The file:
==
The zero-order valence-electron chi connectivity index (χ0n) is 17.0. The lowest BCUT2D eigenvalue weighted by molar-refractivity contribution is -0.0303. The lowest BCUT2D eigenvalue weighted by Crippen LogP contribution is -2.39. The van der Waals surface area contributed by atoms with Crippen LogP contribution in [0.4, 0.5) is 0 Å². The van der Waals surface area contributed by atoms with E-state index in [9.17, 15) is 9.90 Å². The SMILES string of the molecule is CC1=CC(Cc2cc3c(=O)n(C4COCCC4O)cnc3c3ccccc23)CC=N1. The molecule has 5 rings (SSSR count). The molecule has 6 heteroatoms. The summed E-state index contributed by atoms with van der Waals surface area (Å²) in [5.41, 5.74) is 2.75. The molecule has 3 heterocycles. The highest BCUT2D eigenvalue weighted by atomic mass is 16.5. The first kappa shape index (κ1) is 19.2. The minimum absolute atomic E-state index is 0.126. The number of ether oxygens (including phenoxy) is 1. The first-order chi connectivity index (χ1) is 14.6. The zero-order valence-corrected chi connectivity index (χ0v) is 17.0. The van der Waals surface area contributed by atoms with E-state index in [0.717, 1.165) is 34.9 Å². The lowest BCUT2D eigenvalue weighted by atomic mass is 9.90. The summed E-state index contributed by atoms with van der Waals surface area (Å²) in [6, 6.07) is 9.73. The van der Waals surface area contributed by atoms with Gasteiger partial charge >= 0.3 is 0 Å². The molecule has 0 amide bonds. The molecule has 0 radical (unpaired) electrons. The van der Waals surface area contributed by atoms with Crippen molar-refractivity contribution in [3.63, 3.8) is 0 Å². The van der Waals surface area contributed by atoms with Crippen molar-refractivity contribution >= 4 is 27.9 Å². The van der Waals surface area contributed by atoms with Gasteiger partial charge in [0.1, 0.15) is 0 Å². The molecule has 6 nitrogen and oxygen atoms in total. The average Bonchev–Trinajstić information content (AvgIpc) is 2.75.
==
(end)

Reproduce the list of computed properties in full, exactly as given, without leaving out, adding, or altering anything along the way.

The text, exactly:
The zero-order valence-electron chi connectivity index (χ0n) is 17.0. The lowest BCUT2D eigenvalue weighted by molar-refractivity contribution is -0.0303. The lowest BCUT2D eigenvalue weighted by Crippen LogP contribution is -2.39. The van der Waals surface area contributed by atoms with Crippen LogP contribution in [0.4, 0.5) is 0 Å². The van der Waals surface area contributed by atoms with E-state index in [9.17, 15) is 9.90 Å². The SMILES string of the molecule is CC1=CC(Cc2cc3c(=O)n(C4COCCC4O)cnc3c3ccccc23)CC=N1. The molecule has 5 rings (SSSR count). The molecule has 6 heteroatoms. The summed E-state index contributed by atoms with van der Waals surface area (Å²) in [5.41, 5.74) is 2.75. The molecule has 3 heterocycles. The highest BCUT2D eigenvalue weighted by atomic mass is 16.5. The first kappa shape index (κ1) is 19.2. The minimum absolute atomic E-state index is 0.126. The number of ether oxygens (including phenoxy) is 1. The first-order chi connectivity index (χ1) is 14.6. The zero-order valence-corrected chi connectivity index (χ0v) is 17.0. The van der Waals surface area contributed by atoms with E-state index in [0.717, 1.165) is 34.9 Å². The lowest BCUT2D eigenvalue weighted by atomic mass is 9.90. The summed E-state index contributed by atoms with van der Waals surface area (Å²) in [6, 6.07) is 9.73. The van der Waals surface area contributed by atoms with Gasteiger partial charge >= 0.3 is 0 Å². The molecule has 0 amide bonds. The molecule has 0 radical (unpaired) electrons. The van der Waals surface area contributed by atoms with Crippen molar-refractivity contribution in [3.63, 3.8) is 0 Å². The van der Waals surface area contributed by atoms with Crippen molar-refractivity contribution >= 4 is 27.9 Å². The van der Waals surface area contributed by atoms with Gasteiger partial charge in [0.1, 0.15) is 0 Å². The molecule has 6 nitrogen and oxygen atoms in total. The average Bonchev–Trinajstić information content (AvgIpc) is 2.75.